Atoka in Atoka County, Oklahoma — The American South (West South Central)
Middle Boggy Battle
On this site lie Confederate Soldiers who died in battle, February 13, 1863
Erected 1959 by Oklahoma Historical Society.
Marker series. This marker is included in the Oklahoma Historical Society marker series.
Location. 34° 23.938′ N, 96° 7.001′ W. Marker is in Atoka, Oklahoma, in Atoka County. Marker can be reached from U.S. 69. Click for map. The marker is located within the Confederate Memorial Park at the entrance to the small cemetery which contains a number of Confederate graves. Marker is at or near this postal address: Confederate Memorial Museum, 258 US 69, Atoka, OK, Atoka OK 74525, United States of America.
Other nearby markers. At least 7 other markers are within 6 miles of this marker, measured as the crow flies. Historic Butterfield Trail in Indian Territory (a few steps from this marker); Cornerstone from [Atoka] County Courthouse (approx. 1.1 miles away); War Memorial (approx. 1.1 miles away); 45th Infantry Division Memorial Highway (approx. 1.1 miles away); Vietnam War Memorial (approx. 1.1 miles away); Captain Atoka (approx. 1.1 miles away); Stringtown Shootout (approx. 5.4 miles away).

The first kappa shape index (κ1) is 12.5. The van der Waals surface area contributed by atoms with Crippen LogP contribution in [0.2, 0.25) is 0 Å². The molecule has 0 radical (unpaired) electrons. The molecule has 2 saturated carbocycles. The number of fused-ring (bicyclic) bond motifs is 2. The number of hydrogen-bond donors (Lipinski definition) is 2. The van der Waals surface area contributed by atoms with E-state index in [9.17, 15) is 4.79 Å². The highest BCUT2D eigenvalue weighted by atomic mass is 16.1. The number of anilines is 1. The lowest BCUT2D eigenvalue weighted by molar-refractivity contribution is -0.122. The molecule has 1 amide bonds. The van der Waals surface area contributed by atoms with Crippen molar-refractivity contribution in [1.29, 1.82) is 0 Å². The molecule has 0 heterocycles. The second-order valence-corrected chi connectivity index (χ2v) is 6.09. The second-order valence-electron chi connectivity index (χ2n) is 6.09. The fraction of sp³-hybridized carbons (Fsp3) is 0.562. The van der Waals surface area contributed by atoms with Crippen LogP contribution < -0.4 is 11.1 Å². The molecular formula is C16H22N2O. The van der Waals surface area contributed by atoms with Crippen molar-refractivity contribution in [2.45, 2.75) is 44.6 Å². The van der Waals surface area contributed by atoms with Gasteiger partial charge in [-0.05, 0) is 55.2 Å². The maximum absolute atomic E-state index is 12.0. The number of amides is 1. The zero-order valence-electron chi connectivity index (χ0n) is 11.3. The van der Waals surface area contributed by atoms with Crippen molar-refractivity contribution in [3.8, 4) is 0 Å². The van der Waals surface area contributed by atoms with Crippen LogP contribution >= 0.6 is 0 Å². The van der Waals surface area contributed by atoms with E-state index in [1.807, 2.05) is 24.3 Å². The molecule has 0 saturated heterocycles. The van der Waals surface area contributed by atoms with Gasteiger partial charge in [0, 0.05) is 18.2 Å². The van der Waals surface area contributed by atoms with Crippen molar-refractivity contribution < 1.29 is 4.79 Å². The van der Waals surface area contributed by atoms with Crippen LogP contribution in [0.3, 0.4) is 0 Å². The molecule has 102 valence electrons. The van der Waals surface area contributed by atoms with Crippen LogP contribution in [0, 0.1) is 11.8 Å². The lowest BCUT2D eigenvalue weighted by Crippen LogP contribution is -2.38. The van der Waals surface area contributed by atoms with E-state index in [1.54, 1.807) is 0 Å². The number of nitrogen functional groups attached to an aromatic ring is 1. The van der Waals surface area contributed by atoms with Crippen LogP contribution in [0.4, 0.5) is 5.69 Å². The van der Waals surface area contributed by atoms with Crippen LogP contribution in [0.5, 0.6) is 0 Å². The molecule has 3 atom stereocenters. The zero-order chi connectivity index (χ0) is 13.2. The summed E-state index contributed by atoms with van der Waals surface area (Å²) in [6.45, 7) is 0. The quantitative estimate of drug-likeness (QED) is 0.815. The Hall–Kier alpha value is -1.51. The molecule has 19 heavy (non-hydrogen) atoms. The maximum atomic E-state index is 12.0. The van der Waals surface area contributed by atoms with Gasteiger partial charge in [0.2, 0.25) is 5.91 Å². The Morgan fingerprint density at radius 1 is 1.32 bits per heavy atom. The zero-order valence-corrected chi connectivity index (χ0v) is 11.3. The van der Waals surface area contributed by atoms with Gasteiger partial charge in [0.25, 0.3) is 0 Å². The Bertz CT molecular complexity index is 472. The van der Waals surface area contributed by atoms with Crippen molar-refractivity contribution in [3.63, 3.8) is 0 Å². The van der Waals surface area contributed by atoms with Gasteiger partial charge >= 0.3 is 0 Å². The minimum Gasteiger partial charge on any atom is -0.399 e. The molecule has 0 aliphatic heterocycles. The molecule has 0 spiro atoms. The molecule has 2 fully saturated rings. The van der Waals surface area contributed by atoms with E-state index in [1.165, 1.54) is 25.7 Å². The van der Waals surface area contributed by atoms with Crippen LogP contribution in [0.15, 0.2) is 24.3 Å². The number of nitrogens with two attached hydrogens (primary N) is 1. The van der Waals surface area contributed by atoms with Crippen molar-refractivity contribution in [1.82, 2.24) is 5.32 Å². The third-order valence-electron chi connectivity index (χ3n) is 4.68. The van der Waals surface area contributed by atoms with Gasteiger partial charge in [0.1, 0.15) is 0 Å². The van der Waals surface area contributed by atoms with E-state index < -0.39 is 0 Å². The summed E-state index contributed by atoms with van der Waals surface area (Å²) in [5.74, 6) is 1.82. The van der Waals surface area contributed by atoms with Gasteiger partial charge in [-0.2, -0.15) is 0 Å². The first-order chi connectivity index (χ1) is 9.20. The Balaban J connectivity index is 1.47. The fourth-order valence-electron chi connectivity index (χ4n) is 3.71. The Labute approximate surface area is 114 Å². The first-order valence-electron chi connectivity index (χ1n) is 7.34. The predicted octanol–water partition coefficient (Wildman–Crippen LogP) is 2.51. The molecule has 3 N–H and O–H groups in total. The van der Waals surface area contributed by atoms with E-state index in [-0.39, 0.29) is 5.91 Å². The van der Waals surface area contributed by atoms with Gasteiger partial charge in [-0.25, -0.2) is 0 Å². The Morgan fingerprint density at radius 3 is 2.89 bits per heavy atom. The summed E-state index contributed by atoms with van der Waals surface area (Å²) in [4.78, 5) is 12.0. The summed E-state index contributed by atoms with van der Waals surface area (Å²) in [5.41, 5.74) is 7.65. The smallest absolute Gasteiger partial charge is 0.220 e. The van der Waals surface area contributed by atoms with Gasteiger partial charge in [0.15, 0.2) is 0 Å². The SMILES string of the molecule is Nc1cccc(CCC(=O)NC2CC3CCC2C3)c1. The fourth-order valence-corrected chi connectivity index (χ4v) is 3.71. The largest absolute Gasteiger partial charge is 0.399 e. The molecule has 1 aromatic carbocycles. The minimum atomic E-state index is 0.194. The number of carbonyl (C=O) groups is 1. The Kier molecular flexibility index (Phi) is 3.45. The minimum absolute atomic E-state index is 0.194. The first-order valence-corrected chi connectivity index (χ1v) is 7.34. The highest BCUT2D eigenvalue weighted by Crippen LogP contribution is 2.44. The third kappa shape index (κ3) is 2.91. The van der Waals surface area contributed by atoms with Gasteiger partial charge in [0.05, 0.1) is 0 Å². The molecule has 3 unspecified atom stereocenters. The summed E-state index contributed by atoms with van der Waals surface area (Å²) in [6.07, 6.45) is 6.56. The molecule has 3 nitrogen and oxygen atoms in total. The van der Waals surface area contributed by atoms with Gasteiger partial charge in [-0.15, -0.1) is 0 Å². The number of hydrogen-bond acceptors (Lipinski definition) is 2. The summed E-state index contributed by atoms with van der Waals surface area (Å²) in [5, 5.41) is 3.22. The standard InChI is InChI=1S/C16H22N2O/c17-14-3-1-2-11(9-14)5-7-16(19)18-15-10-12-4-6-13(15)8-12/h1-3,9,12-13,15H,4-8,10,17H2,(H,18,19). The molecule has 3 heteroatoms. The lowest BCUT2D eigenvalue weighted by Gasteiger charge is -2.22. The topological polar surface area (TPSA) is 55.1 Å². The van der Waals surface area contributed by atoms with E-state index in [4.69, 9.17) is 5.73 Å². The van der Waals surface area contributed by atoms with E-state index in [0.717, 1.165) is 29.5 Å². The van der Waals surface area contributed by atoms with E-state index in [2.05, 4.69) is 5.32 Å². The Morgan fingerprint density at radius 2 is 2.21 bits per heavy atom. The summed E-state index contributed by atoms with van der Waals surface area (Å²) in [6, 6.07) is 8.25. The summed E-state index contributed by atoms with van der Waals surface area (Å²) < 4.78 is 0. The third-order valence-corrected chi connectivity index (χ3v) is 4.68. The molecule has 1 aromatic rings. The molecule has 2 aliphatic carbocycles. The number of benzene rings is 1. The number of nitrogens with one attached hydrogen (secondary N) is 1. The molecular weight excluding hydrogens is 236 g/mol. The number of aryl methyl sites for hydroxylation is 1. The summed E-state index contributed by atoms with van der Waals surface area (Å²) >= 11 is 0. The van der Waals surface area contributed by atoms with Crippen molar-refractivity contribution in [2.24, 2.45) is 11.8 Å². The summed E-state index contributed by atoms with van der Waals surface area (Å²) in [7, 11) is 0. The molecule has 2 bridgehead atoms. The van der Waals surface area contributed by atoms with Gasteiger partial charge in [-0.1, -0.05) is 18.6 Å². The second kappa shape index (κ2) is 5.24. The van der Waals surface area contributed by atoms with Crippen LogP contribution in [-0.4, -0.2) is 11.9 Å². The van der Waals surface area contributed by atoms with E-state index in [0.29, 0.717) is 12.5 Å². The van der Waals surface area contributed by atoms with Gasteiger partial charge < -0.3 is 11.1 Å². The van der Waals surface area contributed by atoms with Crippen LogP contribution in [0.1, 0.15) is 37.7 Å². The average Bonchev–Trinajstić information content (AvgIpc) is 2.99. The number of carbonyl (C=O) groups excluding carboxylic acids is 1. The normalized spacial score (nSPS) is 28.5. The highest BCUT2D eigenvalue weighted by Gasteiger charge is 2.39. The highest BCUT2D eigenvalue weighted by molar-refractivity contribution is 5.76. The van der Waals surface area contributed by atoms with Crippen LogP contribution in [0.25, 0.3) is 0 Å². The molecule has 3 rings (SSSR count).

More about this marker. This marker contains mostly excellent information except it is in the wrong place. The actual battle site is approximately 60 miles Northwest, approximately four miles south of the town of Allen, Oklahoma. Early historians believed the cemetery with the Confederate soldiers were the dead from the battle, but later research determined they were casualties of a measles outbreak within the 19th Arkansas Infantry who were stationed at this crossing of the Texas Road. It is not known where the battle dead were buried and there is no marker at the actual battle site.
Categories. • Cemeteries & Burial Sites • Native Americans • War, US Civil •
Credits. This page originally submitted on , by Michael Manning of Woodlawn, Tennessee. This page has been viewed 604 times since then and 46 times this year. Last updated on , by Michael Manning of Woodlawn, Tennessee. Photo 1. submitted on , by Michael Manning of Woodlawn, Tennessee. • Bill Pfingsten was the editor who published this page. This page was last revised on June 16, 2016.
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